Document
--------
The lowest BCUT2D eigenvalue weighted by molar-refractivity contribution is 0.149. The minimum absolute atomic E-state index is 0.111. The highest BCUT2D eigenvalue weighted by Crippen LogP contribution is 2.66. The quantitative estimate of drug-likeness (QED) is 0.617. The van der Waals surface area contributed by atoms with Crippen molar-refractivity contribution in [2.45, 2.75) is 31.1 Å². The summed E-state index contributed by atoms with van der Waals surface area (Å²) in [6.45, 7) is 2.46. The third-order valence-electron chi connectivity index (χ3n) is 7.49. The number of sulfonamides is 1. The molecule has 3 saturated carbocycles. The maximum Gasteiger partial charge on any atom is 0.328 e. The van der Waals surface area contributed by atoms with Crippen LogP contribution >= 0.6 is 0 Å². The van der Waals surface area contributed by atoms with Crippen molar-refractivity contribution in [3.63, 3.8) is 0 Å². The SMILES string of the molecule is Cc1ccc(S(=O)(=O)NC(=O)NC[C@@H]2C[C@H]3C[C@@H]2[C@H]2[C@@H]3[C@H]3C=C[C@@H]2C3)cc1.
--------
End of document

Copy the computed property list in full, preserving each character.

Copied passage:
The lowest BCUT2D eigenvalue weighted by molar-refractivity contribution is 0.149. The minimum absolute atomic E-state index is 0.111. The highest BCUT2D eigenvalue weighted by Crippen LogP contribution is 2.66. The quantitative estimate of drug-likeness (QED) is 0.617. The van der Waals surface area contributed by atoms with Crippen molar-refractivity contribution in [2.45, 2.75) is 31.1 Å². The summed E-state index contributed by atoms with van der Waals surface area (Å²) in [6.45, 7) is 2.46. The third-order valence-electron chi connectivity index (χ3n) is 7.49. The number of sulfonamides is 1. The molecule has 3 saturated carbocycles. The maximum Gasteiger partial charge on any atom is 0.328 e. The van der Waals surface area contributed by atoms with Crippen LogP contribution >= 0.6 is 0 Å². The van der Waals surface area contributed by atoms with Crippen molar-refractivity contribution in [3.63, 3.8) is 0 Å². The SMILES string of the molecule is Cc1ccc(S(=O)(=O)NC(=O)NC[C@@H]2C[C@H]3C[C@@H]2[C@H]2[C@@H]3[C@H]3C=C[C@@H]2C3)cc1.